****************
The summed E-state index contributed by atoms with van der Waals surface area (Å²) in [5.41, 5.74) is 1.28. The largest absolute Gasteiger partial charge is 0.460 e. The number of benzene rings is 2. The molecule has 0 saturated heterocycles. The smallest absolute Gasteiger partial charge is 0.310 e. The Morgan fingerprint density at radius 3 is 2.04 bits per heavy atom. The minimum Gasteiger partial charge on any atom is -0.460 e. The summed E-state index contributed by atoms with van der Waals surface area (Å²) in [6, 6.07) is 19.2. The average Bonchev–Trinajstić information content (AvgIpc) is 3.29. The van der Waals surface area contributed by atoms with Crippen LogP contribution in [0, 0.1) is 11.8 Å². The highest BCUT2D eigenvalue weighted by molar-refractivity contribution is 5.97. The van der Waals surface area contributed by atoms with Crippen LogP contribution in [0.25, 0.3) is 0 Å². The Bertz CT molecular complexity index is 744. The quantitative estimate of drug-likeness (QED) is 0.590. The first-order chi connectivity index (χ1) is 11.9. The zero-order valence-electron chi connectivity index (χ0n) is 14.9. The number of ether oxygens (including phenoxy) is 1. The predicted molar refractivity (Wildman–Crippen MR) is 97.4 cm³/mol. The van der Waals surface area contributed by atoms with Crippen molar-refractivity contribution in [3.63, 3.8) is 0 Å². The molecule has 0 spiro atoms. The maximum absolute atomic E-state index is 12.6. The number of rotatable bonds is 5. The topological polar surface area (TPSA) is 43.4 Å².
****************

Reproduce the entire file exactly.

The summed E-state index contributed by atoms with van der Waals surface area (Å²) in [5.41, 5.74) is 1.28. The largest absolute Gasteiger partial charge is 0.460 e. The number of benzene rings is 2. The molecule has 0 saturated heterocycles. The smallest absolute Gasteiger partial charge is 0.310 e. The Morgan fingerprint density at radius 3 is 2.04 bits per heavy atom. The minimum Gasteiger partial charge on any atom is -0.460 e. The summed E-state index contributed by atoms with van der Waals surface area (Å²) in [6, 6.07) is 19.2. The average Bonchev–Trinajstić information content (AvgIpc) is 3.29. The van der Waals surface area contributed by atoms with Crippen LogP contribution in [0, 0.1) is 11.8 Å². The highest BCUT2D eigenvalue weighted by molar-refractivity contribution is 5.97. The van der Waals surface area contributed by atoms with Crippen LogP contribution in [0.25, 0.3) is 0 Å². The Bertz CT molecular complexity index is 744. The quantitative estimate of drug-likeness (QED) is 0.590. The first-order chi connectivity index (χ1) is 11.9. The zero-order valence-electron chi connectivity index (χ0n) is 14.9. The number of ether oxygens (including phenoxy) is 1. The predicted molar refractivity (Wildman–Crippen MR) is 97.4 cm³/mol. The van der Waals surface area contributed by atoms with Crippen molar-refractivity contribution in [3.63, 3.8) is 0 Å². The molecule has 0 spiro atoms. The maximum absolute atomic E-state index is 12.6. The number of rotatable bonds is 5. The topological polar surface area (TPSA) is 43.4 Å².